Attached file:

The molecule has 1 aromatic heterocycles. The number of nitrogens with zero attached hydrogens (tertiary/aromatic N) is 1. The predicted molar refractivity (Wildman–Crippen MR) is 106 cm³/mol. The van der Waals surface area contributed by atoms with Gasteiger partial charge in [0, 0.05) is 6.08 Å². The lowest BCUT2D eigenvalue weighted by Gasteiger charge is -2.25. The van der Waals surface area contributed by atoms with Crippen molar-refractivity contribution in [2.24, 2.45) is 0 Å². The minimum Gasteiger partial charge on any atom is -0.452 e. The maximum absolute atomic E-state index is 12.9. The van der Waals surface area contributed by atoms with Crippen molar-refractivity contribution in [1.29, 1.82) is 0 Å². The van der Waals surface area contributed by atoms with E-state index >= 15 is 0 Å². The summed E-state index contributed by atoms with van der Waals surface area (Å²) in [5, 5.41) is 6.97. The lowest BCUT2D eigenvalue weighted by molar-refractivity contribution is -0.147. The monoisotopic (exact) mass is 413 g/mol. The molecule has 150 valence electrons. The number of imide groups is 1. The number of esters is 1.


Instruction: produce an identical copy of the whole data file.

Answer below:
The molecule has 1 aromatic heterocycles. The number of nitrogens with zero attached hydrogens (tertiary/aromatic N) is 1. The predicted molar refractivity (Wildman–Crippen MR) is 106 cm³/mol. The van der Waals surface area contributed by atoms with Gasteiger partial charge in [0, 0.05) is 6.08 Å². The lowest BCUT2D eigenvalue weighted by Gasteiger charge is -2.25. The van der Waals surface area contributed by atoms with Crippen molar-refractivity contribution in [2.24, 2.45) is 0 Å². The minimum Gasteiger partial charge on any atom is -0.452 e. The maximum absolute atomic E-state index is 12.9. The van der Waals surface area contributed by atoms with Crippen molar-refractivity contribution in [1.29, 1.82) is 0 Å². The van der Waals surface area contributed by atoms with E-state index >= 15 is 0 Å². The summed E-state index contributed by atoms with van der Waals surface area (Å²) in [5, 5.41) is 6.97. The lowest BCUT2D eigenvalue weighted by molar-refractivity contribution is -0.147. The monoisotopic (exact) mass is 413 g/mol. The molecule has 150 valence electrons. The number of imide groups is 1. The number of esters is 1.